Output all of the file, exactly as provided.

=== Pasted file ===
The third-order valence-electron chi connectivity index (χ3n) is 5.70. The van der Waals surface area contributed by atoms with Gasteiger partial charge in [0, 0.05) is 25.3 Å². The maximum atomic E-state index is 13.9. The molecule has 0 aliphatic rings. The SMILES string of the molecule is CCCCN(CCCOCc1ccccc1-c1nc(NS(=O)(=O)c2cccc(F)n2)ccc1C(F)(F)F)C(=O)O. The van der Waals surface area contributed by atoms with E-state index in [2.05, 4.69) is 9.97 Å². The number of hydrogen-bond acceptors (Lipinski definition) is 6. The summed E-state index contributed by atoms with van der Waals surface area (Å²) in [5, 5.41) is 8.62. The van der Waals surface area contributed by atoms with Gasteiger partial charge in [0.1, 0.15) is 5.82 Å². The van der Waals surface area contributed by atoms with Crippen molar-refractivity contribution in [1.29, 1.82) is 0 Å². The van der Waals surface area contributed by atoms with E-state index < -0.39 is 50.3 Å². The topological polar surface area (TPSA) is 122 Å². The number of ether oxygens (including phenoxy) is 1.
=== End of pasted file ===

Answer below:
The third-order valence-electron chi connectivity index (χ3n) is 5.70. The van der Waals surface area contributed by atoms with Gasteiger partial charge in [0, 0.05) is 25.3 Å². The maximum atomic E-state index is 13.9. The molecule has 0 aliphatic rings. The SMILES string of the molecule is CCCCN(CCCOCc1ccccc1-c1nc(NS(=O)(=O)c2cccc(F)n2)ccc1C(F)(F)F)C(=O)O. The van der Waals surface area contributed by atoms with E-state index in [2.05, 4.69) is 9.97 Å². The number of hydrogen-bond acceptors (Lipinski definition) is 6. The summed E-state index contributed by atoms with van der Waals surface area (Å²) in [5, 5.41) is 8.62. The van der Waals surface area contributed by atoms with Gasteiger partial charge in [0.1, 0.15) is 5.82 Å². The van der Waals surface area contributed by atoms with Crippen molar-refractivity contribution in [1.29, 1.82) is 0 Å². The van der Waals surface area contributed by atoms with E-state index < -0.39 is 50.3 Å². The topological polar surface area (TPSA) is 122 Å². The number of ether oxygens (including phenoxy) is 1.